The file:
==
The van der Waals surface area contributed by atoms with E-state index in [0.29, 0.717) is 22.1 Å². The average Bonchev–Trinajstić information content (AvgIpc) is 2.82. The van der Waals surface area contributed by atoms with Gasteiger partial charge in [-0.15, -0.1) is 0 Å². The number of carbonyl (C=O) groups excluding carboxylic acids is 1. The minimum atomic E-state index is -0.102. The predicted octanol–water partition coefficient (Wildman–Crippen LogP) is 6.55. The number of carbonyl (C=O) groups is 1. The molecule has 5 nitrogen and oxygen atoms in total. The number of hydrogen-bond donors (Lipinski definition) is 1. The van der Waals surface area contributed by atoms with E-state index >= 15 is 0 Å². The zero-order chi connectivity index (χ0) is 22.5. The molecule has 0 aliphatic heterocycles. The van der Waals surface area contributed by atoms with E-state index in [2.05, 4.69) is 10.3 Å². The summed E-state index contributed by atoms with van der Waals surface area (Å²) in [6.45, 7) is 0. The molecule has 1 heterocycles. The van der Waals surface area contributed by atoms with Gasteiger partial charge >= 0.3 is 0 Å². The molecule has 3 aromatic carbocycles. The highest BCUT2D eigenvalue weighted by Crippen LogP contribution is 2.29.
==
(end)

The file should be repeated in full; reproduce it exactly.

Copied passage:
The van der Waals surface area contributed by atoms with E-state index in [0.29, 0.717) is 22.1 Å². The average Bonchev–Trinajstić information content (AvgIpc) is 2.82. The van der Waals surface area contributed by atoms with Gasteiger partial charge in [-0.15, -0.1) is 0 Å². The number of carbonyl (C=O) groups excluding carboxylic acids is 1. The minimum atomic E-state index is -0.102. The predicted octanol–water partition coefficient (Wildman–Crippen LogP) is 6.55. The number of carbonyl (C=O) groups is 1. The molecule has 5 nitrogen and oxygen atoms in total. The number of hydrogen-bond donors (Lipinski definition) is 1. The van der Waals surface area contributed by atoms with E-state index >= 15 is 0 Å². The zero-order chi connectivity index (χ0) is 22.5. The molecule has 0 aliphatic heterocycles. The van der Waals surface area contributed by atoms with E-state index in [2.05, 4.69) is 10.3 Å². The summed E-state index contributed by atoms with van der Waals surface area (Å²) in [6.45, 7) is 0. The molecule has 1 heterocycles. The van der Waals surface area contributed by atoms with Gasteiger partial charge >= 0.3 is 0 Å². The molecule has 3 aromatic carbocycles. The highest BCUT2D eigenvalue weighted by Crippen LogP contribution is 2.29.